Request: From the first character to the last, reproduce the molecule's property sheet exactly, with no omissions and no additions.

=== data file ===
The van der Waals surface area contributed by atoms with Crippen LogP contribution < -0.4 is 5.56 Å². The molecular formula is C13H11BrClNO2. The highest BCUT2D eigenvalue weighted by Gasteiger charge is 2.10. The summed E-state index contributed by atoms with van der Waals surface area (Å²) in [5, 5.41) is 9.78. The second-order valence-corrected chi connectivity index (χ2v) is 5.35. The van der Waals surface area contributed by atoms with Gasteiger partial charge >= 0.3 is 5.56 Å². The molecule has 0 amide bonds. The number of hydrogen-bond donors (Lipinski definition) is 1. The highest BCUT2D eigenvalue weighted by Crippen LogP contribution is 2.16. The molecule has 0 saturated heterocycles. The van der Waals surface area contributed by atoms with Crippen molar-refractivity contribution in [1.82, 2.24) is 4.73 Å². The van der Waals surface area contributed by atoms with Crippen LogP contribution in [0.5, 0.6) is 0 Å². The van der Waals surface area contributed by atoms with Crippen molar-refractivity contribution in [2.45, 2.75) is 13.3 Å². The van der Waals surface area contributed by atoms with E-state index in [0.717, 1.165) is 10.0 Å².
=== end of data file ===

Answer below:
The van der Waals surface area contributed by atoms with Crippen LogP contribution < -0.4 is 5.56 Å². The molecular formula is C13H11BrClNO2. The highest BCUT2D eigenvalue weighted by Gasteiger charge is 2.10. The summed E-state index contributed by atoms with van der Waals surface area (Å²) in [5, 5.41) is 9.78. The second-order valence-corrected chi connectivity index (χ2v) is 5.35. The van der Waals surface area contributed by atoms with Gasteiger partial charge >= 0.3 is 5.56 Å². The molecule has 0 amide bonds. The number of hydrogen-bond donors (Lipinski definition) is 1. The highest BCUT2D eigenvalue weighted by Crippen LogP contribution is 2.16. The molecule has 0 saturated heterocycles. The van der Waals surface area contributed by atoms with Crippen molar-refractivity contribution in [1.82, 2.24) is 4.73 Å². The van der Waals surface area contributed by atoms with Crippen LogP contribution in [0.5, 0.6) is 0 Å². The van der Waals surface area contributed by atoms with Crippen molar-refractivity contribution in [2.45, 2.75) is 13.3 Å². The van der Waals surface area contributed by atoms with E-state index in [0.717, 1.165) is 10.0 Å².